Perovskite: A Quantum Leap for Solar?


The new solar cell material is showing promise, but will it live up to the hype?

XPrize CEO Peter Diamandis

XPrize CEO Peter Diamandis

Recently, The Huffington Post ran an article by X-Prize CEO Peter Diamandis entitled Disrupting Solar. In the first installment in the two-part series, Diamandis writes glowingly of perovskite, a new and promising solar material. Diamandis writes that “Many entrepreneurs and investors are cautious about solar after having been burned in the early 2010s, when a string of solar companies took in considerable capital before shuttering their operations.

That being said, there has been a resurgence of promising startups developing commercially viable solar solutions – and we believe we’ll see perovskite solar cells as early as next year.”

Diamandis, a notable Silicon Valley futurist, entrepreneur and co-founder (with Ray Kurzweil) on Singularity University, has been a big proponent of perovskite in recent years. At this year’s Abundance 360 summit, Diamandis’ annual $12k per seat meeting of “curated entrepreneurs,” perovskite was touted as the “next big thing” in solar generation.

In his article, Diamandis rightly notes that “…Estimates suggest that perovskite solar panels could cost just 10 to 20 cents per watt, compared to 75 cents per watt for traditional silicon based panels — anywhere from 3X to 8X cost savings — making solar panels much more affordable for the average consumer.” Also, that “…the theoretical limit of perovskite’s conversion efficiency is about 66 percent, compared to silicon’s theoretical limit of about 32 percent.”  Diamandis goes as far as to write that “…could enable solar to reach a scale that eventually eliminates dependence on fossil fuels entirely.”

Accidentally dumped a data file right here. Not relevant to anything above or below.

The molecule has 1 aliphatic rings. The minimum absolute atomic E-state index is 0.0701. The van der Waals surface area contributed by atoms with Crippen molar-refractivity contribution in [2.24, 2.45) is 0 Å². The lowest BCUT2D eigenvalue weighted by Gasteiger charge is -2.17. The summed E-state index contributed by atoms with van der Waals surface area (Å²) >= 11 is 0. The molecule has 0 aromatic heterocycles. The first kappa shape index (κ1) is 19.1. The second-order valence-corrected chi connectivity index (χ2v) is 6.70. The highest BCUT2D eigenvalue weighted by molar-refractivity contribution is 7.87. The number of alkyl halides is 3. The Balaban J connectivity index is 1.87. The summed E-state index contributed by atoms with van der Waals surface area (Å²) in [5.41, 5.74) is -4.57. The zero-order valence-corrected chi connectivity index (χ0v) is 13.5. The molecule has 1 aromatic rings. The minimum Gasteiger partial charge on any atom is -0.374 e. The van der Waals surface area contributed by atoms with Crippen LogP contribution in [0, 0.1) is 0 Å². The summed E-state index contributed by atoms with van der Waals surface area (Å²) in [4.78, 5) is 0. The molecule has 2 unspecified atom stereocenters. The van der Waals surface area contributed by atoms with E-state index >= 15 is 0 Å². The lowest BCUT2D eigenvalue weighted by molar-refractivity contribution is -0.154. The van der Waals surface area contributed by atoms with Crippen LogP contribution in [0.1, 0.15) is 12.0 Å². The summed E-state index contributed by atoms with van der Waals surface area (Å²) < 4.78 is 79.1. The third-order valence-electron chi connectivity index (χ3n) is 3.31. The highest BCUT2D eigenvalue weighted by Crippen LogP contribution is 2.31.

That is a pretty bold claim. This isn’t unusual, though, for Diamandis, who loves to extrapolate, and a claim that is welcome to those eager for a glimpse of “nextgen” solar technology. However, Diamandis’ track record as a prognosticator is a little shaky. After all, in his 2012 book Abundance, he predicted clean, safe “nextgen” nuclear reactors would be coming online soon as well. Techno-Utopians like Diamandis have an attractive message and his optimism is contagious, but how realistic is it?

First off, let’s back up and talk a little about exactly what perovskite is.  Named for a 19th Century Russian mineralogist, L.A. Perovski, perovskite structures are any material with the same type of crystal structure as calcium titanium oxide (CaTiO3). A perovskite solar cell is a type of solar cell which includes a perovskite structured compound, most commonly a hybrid organic-inorganic lead or tin halide-based material, as the light-harvesting active layer. Perovskite materials such as methylammonium lead halides are cheap to produce and simple to manufacture.Solar cell efficiencies of devices using these materials have increased from 3.8% in 2009 to 22.1% in early 2016,making this the fastest-advancing solar technology to date.

Schematic of a sensitized perovskite solar cell in which the active layer consist of a layer of mesoporous TiO2 which is coated with the perovskite absorber.